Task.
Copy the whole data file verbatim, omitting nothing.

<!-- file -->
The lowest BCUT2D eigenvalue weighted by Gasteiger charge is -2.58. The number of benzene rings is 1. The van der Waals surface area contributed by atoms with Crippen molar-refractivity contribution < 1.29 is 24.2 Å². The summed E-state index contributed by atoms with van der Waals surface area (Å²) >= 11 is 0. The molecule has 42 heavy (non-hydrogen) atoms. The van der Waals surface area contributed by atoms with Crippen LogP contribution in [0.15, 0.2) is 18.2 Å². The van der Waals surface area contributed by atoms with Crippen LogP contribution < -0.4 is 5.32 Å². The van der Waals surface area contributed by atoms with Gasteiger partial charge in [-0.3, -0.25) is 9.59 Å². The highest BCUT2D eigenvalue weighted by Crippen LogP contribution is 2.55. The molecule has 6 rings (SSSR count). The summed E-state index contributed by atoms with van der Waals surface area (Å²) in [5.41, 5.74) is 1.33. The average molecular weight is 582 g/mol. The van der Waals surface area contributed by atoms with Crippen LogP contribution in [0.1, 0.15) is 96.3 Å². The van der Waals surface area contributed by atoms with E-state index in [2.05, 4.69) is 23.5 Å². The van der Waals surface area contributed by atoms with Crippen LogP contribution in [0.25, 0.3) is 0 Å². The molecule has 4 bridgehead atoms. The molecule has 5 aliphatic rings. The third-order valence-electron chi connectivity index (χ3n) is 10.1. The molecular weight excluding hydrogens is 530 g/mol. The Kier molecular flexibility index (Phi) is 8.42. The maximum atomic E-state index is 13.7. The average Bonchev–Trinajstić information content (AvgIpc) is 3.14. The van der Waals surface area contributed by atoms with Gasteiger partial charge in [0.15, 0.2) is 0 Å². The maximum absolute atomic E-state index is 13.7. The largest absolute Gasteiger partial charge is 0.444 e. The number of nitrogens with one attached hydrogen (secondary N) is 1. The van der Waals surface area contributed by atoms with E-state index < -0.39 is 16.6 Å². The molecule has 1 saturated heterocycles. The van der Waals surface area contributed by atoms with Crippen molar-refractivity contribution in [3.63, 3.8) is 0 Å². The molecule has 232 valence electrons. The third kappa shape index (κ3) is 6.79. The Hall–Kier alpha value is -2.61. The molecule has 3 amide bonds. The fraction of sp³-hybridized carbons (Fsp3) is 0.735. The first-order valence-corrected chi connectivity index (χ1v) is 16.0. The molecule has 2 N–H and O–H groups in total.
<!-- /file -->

The lowest BCUT2D eigenvalue weighted by Gasteiger charge is -2.58. The number of benzene rings is 1. The van der Waals surface area contributed by atoms with Crippen molar-refractivity contribution < 1.29 is 24.2 Å². The summed E-state index contributed by atoms with van der Waals surface area (Å²) >= 11 is 0. The molecule has 42 heavy (non-hydrogen) atoms. The van der Waals surface area contributed by atoms with Crippen LogP contribution in [0.15, 0.2) is 18.2 Å². The van der Waals surface area contributed by atoms with Crippen LogP contribution < -0.4 is 5.32 Å². The van der Waals surface area contributed by atoms with Gasteiger partial charge in [-0.3, -0.25) is 9.59 Å². The highest BCUT2D eigenvalue weighted by Crippen LogP contribution is 2.55. The molecule has 6 rings (SSSR count). The summed E-state index contributed by atoms with van der Waals surface area (Å²) in [5.41, 5.74) is 1.33. The average molecular weight is 582 g/mol. The van der Waals surface area contributed by atoms with Crippen LogP contribution in [0.1, 0.15) is 96.3 Å². The van der Waals surface area contributed by atoms with E-state index in [2.05, 4.69) is 23.5 Å². The van der Waals surface area contributed by atoms with Crippen LogP contribution in [0.25, 0.3) is 0 Å². The molecule has 4 bridgehead atoms. The molecule has 5 aliphatic rings. The third-order valence-electron chi connectivity index (χ3n) is 10.1. The molecular weight excluding hydrogens is 530 g/mol. The Kier molecular flexibility index (Phi) is 8.42. The maximum atomic E-state index is 13.7. The average Bonchev–Trinajstić information content (AvgIpc) is 3.14. The van der Waals surface area contributed by atoms with Gasteiger partial charge in [0.15, 0.2) is 0 Å². The maximum absolute atomic E-state index is 13.7. The largest absolute Gasteiger partial charge is 0.444 e. The number of nitrogens with one attached hydrogen (secondary N) is 1. The van der Waals surface area contributed by atoms with E-state index < -0.39 is 16.6 Å². The molecule has 1 saturated heterocycles. The van der Waals surface area contributed by atoms with Crippen molar-refractivity contribution in [3.63, 3.8) is 0 Å². The molecule has 232 valence electrons. The third kappa shape index (κ3) is 6.79. The Hall–Kier alpha value is -2.61. The molecule has 3 amide bonds. The fraction of sp³-hybridized carbons (Fsp3) is 0.735. The first-order valence-corrected chi connectivity index (χ1v) is 16.0. The molecule has 2 N–H and O–H groups in total.